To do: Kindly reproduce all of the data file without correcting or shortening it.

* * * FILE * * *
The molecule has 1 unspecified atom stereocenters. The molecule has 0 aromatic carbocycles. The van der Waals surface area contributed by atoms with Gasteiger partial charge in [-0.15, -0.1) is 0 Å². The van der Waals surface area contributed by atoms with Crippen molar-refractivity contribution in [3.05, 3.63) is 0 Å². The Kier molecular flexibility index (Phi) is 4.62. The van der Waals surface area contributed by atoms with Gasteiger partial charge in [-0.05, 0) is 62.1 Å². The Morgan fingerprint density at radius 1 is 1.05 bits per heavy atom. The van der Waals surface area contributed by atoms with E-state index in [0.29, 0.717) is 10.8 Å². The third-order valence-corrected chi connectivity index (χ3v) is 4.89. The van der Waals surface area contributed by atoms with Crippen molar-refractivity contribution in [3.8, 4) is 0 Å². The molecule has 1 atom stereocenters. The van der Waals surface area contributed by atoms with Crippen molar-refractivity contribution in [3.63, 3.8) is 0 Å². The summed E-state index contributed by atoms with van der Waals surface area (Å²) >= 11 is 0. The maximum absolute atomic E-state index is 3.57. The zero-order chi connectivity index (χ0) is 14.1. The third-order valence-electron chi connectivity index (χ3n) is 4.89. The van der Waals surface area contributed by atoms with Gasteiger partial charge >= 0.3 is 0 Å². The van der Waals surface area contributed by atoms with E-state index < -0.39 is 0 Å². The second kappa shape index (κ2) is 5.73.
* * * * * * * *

The molecule has 1 unspecified atom stereocenters. The molecule has 0 aromatic carbocycles. The van der Waals surface area contributed by atoms with Gasteiger partial charge in [-0.15, -0.1) is 0 Å². The van der Waals surface area contributed by atoms with Crippen molar-refractivity contribution in [3.05, 3.63) is 0 Å². The Kier molecular flexibility index (Phi) is 4.62. The van der Waals surface area contributed by atoms with Gasteiger partial charge in [-0.05, 0) is 62.1 Å². The Morgan fingerprint density at radius 1 is 1.05 bits per heavy atom. The van der Waals surface area contributed by atoms with E-state index in [0.29, 0.717) is 10.8 Å². The third-order valence-corrected chi connectivity index (χ3v) is 4.89. The van der Waals surface area contributed by atoms with Crippen molar-refractivity contribution in [3.8, 4) is 0 Å². The molecule has 1 atom stereocenters. The van der Waals surface area contributed by atoms with Crippen molar-refractivity contribution in [3.63, 3.8) is 0 Å². The summed E-state index contributed by atoms with van der Waals surface area (Å²) >= 11 is 0. The maximum absolute atomic E-state index is 3.57. The zero-order chi connectivity index (χ0) is 14.1. The third-order valence-electron chi connectivity index (χ3n) is 4.89. The van der Waals surface area contributed by atoms with Gasteiger partial charge >= 0.3 is 0 Å². The van der Waals surface area contributed by atoms with E-state index < -0.39 is 0 Å². The second kappa shape index (κ2) is 5.73.